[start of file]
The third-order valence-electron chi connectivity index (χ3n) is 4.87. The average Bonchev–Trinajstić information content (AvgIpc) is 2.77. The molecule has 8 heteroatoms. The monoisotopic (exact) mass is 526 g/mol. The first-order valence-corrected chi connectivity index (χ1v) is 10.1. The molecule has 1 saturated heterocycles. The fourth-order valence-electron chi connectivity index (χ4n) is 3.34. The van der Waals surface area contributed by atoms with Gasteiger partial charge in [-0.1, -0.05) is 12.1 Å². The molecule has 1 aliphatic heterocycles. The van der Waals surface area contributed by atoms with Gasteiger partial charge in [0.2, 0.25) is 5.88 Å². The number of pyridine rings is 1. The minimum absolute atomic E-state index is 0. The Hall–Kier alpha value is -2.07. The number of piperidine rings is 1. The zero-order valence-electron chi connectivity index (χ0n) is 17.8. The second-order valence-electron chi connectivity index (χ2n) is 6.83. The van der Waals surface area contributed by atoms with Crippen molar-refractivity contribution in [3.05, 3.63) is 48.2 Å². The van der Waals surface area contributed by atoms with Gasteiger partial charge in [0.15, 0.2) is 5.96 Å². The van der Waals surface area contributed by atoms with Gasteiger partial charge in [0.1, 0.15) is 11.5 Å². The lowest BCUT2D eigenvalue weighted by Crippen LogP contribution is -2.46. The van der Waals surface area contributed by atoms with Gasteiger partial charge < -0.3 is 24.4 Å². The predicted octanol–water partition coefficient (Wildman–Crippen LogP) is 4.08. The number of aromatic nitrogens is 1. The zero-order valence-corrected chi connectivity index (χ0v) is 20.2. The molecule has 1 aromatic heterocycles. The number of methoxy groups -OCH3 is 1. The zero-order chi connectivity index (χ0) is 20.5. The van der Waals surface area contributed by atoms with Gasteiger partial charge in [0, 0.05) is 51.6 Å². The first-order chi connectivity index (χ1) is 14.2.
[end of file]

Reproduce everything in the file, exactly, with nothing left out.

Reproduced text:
The third-order valence-electron chi connectivity index (χ3n) is 4.87. The average Bonchev–Trinajstić information content (AvgIpc) is 2.77. The molecule has 8 heteroatoms. The monoisotopic (exact) mass is 526 g/mol. The first-order valence-corrected chi connectivity index (χ1v) is 10.1. The molecule has 1 saturated heterocycles. The fourth-order valence-electron chi connectivity index (χ4n) is 3.34. The van der Waals surface area contributed by atoms with Gasteiger partial charge in [-0.1, -0.05) is 12.1 Å². The molecule has 1 aliphatic heterocycles. The van der Waals surface area contributed by atoms with Gasteiger partial charge in [0.2, 0.25) is 5.88 Å². The number of pyridine rings is 1. The minimum absolute atomic E-state index is 0. The Hall–Kier alpha value is -2.07. The number of piperidine rings is 1. The zero-order valence-electron chi connectivity index (χ0n) is 17.8. The second-order valence-electron chi connectivity index (χ2n) is 6.83. The van der Waals surface area contributed by atoms with Crippen molar-refractivity contribution in [3.05, 3.63) is 48.2 Å². The van der Waals surface area contributed by atoms with Gasteiger partial charge in [0.15, 0.2) is 5.96 Å². The van der Waals surface area contributed by atoms with Gasteiger partial charge in [0.1, 0.15) is 11.5 Å². The lowest BCUT2D eigenvalue weighted by Crippen LogP contribution is -2.46. The van der Waals surface area contributed by atoms with Gasteiger partial charge < -0.3 is 24.4 Å². The predicted octanol–water partition coefficient (Wildman–Crippen LogP) is 4.08. The number of aromatic nitrogens is 1. The zero-order valence-corrected chi connectivity index (χ0v) is 20.2. The molecule has 1 aromatic heterocycles. The number of methoxy groups -OCH3 is 1. The zero-order chi connectivity index (χ0) is 20.5. The van der Waals surface area contributed by atoms with Gasteiger partial charge in [0, 0.05) is 51.6 Å². The first-order chi connectivity index (χ1) is 14.2.